Schools Taking Part in a Research Project Investigating Dioxins in Fish
The world is facing large environmental threats such as climate changes and spread of contaminants. Environmental awareness has become a part of our daily lives. In order to engage youth in environmental issues and ignite their interest for natural sciences, a scientifically based project was run where pupils participated in environmental research on dioxins in fish. Dioxins and dioxin-like PCBs were screened by the use of BDS DR CALUX® bioassay in 203 fish samples from 13 countries: Australia, Croatia, the Czech Republic, Denmark, Estonia, Finland, France, Iceland, Latvia, Liechtenstein, Norway, Poland and Sweden. The project was part of the Norwegian education and outreach initiative of the International Polar Year (IPY), and schools were invited to participate. Pupils from 54 schools followed a scientific protocol for fish sampling; they recorded and published important field and fish data through a Web interface and labelled, packed and shipped the samples for CALUX analysis. We conclude that collaboration between schools and research institutions was beneficial for both partners. The results showed that the majority of the fish samples had dioxin levels below the maximum limit set by the EU commission. These results would be difficult to obtain without the effort of the involved schools.
KeywordsEnvironmental research Schools Dioxins Fish Consumption
We would like to express our gratitude to all the enthusiastic teachers who have arranged fishing field trips and inspired their pupils to do scientific work, to pose their own questions and to formulate their own answers and conclusions. Finally, we will say to the pupils: “We are impressed over your enthusiasm and skills as real scientific researchers, and hope to work with you in the future!” We are grateful for the financial support from the Research Council of Norway, project 18218: “A global network of schools investigating environmental pollutants in fish from the Arctic and worldwide”. We are very grateful for the help by Therese H. Nøst with the graphics. Thanks also to an anonymous referee for constructive input.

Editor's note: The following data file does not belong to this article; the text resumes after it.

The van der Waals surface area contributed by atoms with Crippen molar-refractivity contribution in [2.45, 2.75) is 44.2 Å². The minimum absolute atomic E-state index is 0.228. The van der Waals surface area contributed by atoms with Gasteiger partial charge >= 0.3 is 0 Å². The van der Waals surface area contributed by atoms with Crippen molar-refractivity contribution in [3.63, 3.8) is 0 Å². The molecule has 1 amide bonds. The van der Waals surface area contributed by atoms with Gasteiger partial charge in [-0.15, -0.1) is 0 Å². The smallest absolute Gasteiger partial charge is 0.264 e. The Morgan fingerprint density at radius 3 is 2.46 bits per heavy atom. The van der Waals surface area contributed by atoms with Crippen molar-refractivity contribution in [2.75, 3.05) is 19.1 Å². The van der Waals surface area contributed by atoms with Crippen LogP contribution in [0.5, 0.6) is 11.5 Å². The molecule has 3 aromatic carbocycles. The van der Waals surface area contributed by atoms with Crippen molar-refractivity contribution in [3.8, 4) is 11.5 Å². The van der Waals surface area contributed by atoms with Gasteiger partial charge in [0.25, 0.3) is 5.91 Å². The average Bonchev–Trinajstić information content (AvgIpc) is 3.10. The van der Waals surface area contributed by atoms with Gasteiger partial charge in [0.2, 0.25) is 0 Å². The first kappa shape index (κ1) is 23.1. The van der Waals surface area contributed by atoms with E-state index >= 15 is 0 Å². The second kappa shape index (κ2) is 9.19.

- Andresen MU, Høgmo N, Sandås A (2015) Learning from ESD-projects during the UN decade in Norway. In: Jucker J, Mathar R (eds) Schooling for sustainable development in Europe. Springer Scientfic Publishing, Dordrecht, pp 241–255Google Scholar
- Heimstad ES, Herzke D (2004) Arctic POPs. Scientific report. NILU, OR 74/2004Google Scholar
- Heimstad ES, Herzke D, Endregard G, Hetland K (2003) Circumpolar investigation of brominated diphenyl ethers—connecting research and education. Organohalogen Comp 61:65–68Google Scholar
- Knain E, Kolstø SD (2011) Utforskende arbeidsmåter—en oversikt. In: Knain E, Kolstø SD (eds) Elever som forskere i naturfag. Universitetsforlaget, Oslo, pp: 13–55 (In Norwegian)Google Scholar
- Schoeters G, Goyvaerts MP, Ooms DL et al (2004) The evaluation of dioxin and dioxin-like contaminants in selected food samples obtained from the Belgian market: comparison of TEQ measurements obtained through the CALUX bioassay with congener specific chemical analyses. Chemosphere 54:1289–1297CrossRefGoogle Scholar
- Van den Berg M, Birnbaum L, Bosveld AT, Brunström B, Cook P, Feeley M, Giesy JP, Hanberg A, Hasegawa R, Kennedy SW, Kubiak T, Larsen JC, van Leeuwen FX, Liem AK, Nolt C, Peterson RE, Poellinger L, Safe S, Schrenk D, Tillitt D, Tysklind M, Younes M, Waern F, Zacharewski T (1998) Toxic equivalency factors (TEFs) for PCBs, PCDDs, PCDFs for humans and wildlife. Environ Health Perspect 106:775–792CrossRefGoogle Scholar